The Irrawaddy hears from three of Burma’s recently-released political prisoners, all of whom are still in Burma and therefore request that their identity be withheld.

MAE SOT – Z was one of fifty-five Burmese political prisoners freed as part of a controversial May 2011 amnesty that saw almost 17,000 people released from jail.

“I was released on May 17 under the so-called amnesty”, he says, after spending almost four years in Myingyan prison, far from his family in Arakan State. In a country that holds almost 2,000 political prisoners, some sentenced to almost a century of jail time, human rights groups and Burmese opposition figures criticised the recent releases, as most of those freed were nearing the end of their sentences in any case.

X, another recently-freed political prisoner, was accused of being one of ringleaders of the 2007 ‘Saffron Revolution’, a series of nationwide demonstrations against rising living costs that spiralled into a monk-led protest against military rule. Recalling the fait accompli that passed for his trial – “my lawyer was not allowed to defend me at court, and in fact I was sentenced before the trial was finished.”

X’s summary injustice was in contrast to the experience of Y, another of the recently-released contingent who was also caught up in the Saffron dragnet. He recounts that the trial period “took almost one year and I had been tried every week since mid of December 2007”, before finally receiving a 9 year sentence on November 11 2008.

Jail conditions for Burma’s political prisoners are always harsh, according to accounts given by former detainees. Y recalls his time in the remote Hkamti prison, where he and the other detainees had to drink water drawn from a nearby stream as there was no other source of drinking water in the surrounding area. “There is a gold mine nearby and the water is contaminated”, says Y, “and there was no doctor at the prison”.

Y was transferred to Hkamti from the police battalion at Kyauktan township, where former United Nations human rights envoy Paulo Sergio Pinheiro was scheduled to visit during October 2007. Prior to the envoy’s arrival, however, Y and the other detainees were moved to another police station, in what he believes was a ruse aimed at pretending that no civilians were arbitrarily detained during the Saffron protests and crackdown. UN human rights envoys are often refused entry to Burma, and when access to the country is granted, the envoys are given limited access to political detainees.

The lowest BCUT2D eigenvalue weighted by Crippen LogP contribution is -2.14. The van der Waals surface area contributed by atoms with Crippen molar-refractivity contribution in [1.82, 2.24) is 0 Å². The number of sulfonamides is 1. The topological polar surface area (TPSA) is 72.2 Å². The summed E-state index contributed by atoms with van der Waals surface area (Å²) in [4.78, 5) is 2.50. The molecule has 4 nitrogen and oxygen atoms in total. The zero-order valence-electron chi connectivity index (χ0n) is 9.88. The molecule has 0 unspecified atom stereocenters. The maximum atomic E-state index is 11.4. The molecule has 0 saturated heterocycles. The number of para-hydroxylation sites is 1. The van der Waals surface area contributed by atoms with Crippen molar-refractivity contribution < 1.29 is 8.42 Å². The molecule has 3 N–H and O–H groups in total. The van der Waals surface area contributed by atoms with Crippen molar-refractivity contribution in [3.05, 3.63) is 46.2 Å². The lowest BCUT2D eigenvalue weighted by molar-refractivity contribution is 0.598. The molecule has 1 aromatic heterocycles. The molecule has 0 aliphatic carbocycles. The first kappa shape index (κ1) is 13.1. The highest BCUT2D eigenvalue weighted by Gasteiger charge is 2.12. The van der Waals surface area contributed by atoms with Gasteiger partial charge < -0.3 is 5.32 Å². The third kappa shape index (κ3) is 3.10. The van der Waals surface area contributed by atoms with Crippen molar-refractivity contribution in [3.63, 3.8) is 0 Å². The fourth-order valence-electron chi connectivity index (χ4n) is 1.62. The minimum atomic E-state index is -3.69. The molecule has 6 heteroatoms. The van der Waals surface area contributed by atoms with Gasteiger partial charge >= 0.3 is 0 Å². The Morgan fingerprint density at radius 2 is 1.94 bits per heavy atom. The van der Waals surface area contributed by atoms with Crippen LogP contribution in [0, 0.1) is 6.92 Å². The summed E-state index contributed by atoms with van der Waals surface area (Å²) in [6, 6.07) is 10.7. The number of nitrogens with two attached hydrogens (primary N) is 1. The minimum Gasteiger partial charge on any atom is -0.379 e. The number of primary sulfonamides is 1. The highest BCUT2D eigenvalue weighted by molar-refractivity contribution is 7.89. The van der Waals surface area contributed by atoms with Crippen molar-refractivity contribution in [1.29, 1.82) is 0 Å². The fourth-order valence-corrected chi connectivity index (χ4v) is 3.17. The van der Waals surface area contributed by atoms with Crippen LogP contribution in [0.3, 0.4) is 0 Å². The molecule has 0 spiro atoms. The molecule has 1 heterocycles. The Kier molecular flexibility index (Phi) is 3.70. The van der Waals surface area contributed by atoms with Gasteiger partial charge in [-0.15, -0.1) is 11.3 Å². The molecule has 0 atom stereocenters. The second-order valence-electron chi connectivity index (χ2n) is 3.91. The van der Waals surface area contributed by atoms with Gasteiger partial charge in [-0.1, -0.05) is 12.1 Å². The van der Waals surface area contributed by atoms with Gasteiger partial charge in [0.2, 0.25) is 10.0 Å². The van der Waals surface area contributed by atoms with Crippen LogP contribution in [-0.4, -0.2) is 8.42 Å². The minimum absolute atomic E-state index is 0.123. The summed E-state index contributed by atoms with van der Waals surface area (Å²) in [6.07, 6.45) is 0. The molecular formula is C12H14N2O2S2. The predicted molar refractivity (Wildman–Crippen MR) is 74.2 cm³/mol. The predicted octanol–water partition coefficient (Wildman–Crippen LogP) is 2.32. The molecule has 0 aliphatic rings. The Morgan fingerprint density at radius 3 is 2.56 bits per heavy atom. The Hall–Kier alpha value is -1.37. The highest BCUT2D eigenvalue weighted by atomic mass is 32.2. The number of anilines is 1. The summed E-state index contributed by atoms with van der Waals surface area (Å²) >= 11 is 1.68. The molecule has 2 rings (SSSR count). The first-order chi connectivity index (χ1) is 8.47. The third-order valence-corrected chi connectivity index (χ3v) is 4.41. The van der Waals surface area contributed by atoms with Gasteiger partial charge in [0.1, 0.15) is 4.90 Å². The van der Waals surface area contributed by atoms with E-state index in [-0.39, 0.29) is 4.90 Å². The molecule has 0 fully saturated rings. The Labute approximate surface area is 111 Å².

Remembering some of the violence meted out by the Government’s security forces during that time, Y says that “I was beaten and arrested near the Shwe Gon Taing bus stop, Rangoon by Swan Arr Shin members”, referring to the notorious faux-civilian hired-thug group, whose name translates as ‘Masters of Force’, that the Government sometimes deploys to intimidate or harm opponents.

The Mae Sot-based Assistance Association for Political Prisoners, which helped in the setting-up of these interviews, estimates that 10,000 Burmese may have been tortured by the country’s security personnel since the August 1988 student rebellion against the Government. Some political detainees escape this cruelty, however, even if prison conditions in themselves are harsh. X said that “although I wasn’t physically tortured when I was detained in both prisons, I faced difficulties to receive health care as the authorities do not provide adequate health care.”

After his arrest on October 9 2007 at his home in Arakan State, Z was tortured. He explains that he “was handcuffed and taken with motorcycle to the police station custody. I was continuously interrogated at night time and day time since the time I arrived to the police custody. I was also deprived of drinking water, meals, sleeping and I was not allowed to have a bath. When interrogated, I was forcefully beaten on my ears, punched on my face and was told to stand up long.”

Y says that the absence of the International Committee of the Red Cross (ICRC) has made life tougher than it might otherwise be for political prisoners. The ICRC has suspended visits to political prisoners since early 2006, citing the State Peace and Development Council’s (SPDC) insistence that it monitor the meetings, a contravention of ICRC procedures and of international law.

The SPDC was the name for the Burmese military junta prior to the establishment of a nominally-civilian Government in March 2011, after rigged elections in November 2010 produced a landslide win for the party formed by the SPDC, known as the Union Solidarity and Development Party (USDP). Attempts by some of the tiny grouping of opposition politicians in Burma’s new parliament to promote an amnesty for the country’s political prisoners and prisoners of conscience have fallen flat, to date.

The freeing of political prisoners – who are deemed mere criminals by the Burmese Government – is portrayed as a litmus test of the new Thein Sein-led Government’s reformist intentions by some western leaders. Since the end of the opening session of parliament, some of the opposition groups, including the National Democratic Front (NDF), Democratic Party Myanmar, and the Peace and Diversity Party, have sought to stage demonstrations in support of Burma’s political detainees, but their requests to do so have been turned down.

The AAPP says that there are 1992 political prisoners and prisoners of conscience in jail inside Burma, of which a total of 6 have been jailed since the country’s November 7 2010 election, with 3 of those incarcerated since the April 1 2011 formation of a quasi-civilian Government. In total, 111 political prisoners have been released to date during 2011. Aside from those amnestied, the rest of the 111 had completed their prison sentences.

– Roughneen was in Mae Sot earlier in June

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